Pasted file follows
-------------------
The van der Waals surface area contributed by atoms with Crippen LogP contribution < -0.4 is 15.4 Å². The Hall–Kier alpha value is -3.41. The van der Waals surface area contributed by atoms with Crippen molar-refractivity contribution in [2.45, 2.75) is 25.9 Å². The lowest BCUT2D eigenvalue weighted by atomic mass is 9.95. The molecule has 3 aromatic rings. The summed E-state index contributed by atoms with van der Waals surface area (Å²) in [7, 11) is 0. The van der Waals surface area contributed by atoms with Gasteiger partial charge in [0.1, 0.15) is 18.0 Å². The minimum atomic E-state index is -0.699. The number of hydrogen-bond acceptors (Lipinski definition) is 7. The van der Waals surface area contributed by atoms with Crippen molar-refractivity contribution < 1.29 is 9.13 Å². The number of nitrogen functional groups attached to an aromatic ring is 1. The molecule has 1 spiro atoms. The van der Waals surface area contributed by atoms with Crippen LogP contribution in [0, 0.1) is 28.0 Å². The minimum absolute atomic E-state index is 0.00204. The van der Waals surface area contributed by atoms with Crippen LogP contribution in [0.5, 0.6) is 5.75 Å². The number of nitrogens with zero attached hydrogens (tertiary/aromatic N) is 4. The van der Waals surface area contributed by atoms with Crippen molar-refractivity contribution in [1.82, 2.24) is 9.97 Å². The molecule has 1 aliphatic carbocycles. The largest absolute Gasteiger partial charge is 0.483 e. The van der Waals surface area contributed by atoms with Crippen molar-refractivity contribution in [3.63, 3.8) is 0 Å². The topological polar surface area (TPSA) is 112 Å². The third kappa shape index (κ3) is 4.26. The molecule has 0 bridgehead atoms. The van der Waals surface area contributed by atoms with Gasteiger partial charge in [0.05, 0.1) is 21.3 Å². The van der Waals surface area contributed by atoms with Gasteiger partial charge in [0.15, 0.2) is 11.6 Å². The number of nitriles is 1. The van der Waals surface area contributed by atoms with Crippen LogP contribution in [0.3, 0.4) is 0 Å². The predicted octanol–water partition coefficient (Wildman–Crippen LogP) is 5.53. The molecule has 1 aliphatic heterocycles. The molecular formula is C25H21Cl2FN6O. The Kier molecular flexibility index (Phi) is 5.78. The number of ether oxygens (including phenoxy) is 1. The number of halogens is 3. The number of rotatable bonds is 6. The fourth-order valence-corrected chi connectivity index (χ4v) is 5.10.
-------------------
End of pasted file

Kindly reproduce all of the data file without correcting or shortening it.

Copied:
The van der Waals surface area contributed by atoms with Crippen LogP contribution < -0.4 is 15.4 Å². The Hall–Kier alpha value is -3.41. The van der Waals surface area contributed by atoms with Crippen molar-refractivity contribution in [2.45, 2.75) is 25.9 Å². The lowest BCUT2D eigenvalue weighted by atomic mass is 9.95. The molecule has 3 aromatic rings. The summed E-state index contributed by atoms with van der Waals surface area (Å²) in [7, 11) is 0. The van der Waals surface area contributed by atoms with Gasteiger partial charge in [0.1, 0.15) is 18.0 Å². The minimum atomic E-state index is -0.699. The number of hydrogen-bond acceptors (Lipinski definition) is 7. The van der Waals surface area contributed by atoms with Crippen molar-refractivity contribution < 1.29 is 9.13 Å². The number of nitrogen functional groups attached to an aromatic ring is 1. The molecule has 1 spiro atoms. The van der Waals surface area contributed by atoms with Crippen LogP contribution in [0, 0.1) is 28.0 Å². The minimum absolute atomic E-state index is 0.00204. The van der Waals surface area contributed by atoms with Crippen LogP contribution in [0.5, 0.6) is 5.75 Å². The number of nitrogens with zero attached hydrogens (tertiary/aromatic N) is 4. The van der Waals surface area contributed by atoms with Crippen molar-refractivity contribution in [1.82, 2.24) is 9.97 Å². The molecule has 1 aliphatic carbocycles. The largest absolute Gasteiger partial charge is 0.483 e. The van der Waals surface area contributed by atoms with Crippen molar-refractivity contribution in [3.63, 3.8) is 0 Å². The topological polar surface area (TPSA) is 112 Å². The third kappa shape index (κ3) is 4.26. The molecule has 0 bridgehead atoms. The van der Waals surface area contributed by atoms with Gasteiger partial charge in [0.05, 0.1) is 21.3 Å². The van der Waals surface area contributed by atoms with Gasteiger partial charge in [0.15, 0.2) is 11.6 Å². The number of nitriles is 1. The van der Waals surface area contributed by atoms with Crippen LogP contribution in [0.3, 0.4) is 0 Å². The predicted octanol–water partition coefficient (Wildman–Crippen LogP) is 5.53. The molecule has 1 aliphatic heterocycles. The molecular formula is C25H21Cl2FN6O. The Kier molecular flexibility index (Phi) is 5.78. The number of ether oxygens (including phenoxy) is 1. The number of halogens is 3. The number of rotatable bonds is 6. The fourth-order valence-corrected chi connectivity index (χ4v) is 5.10.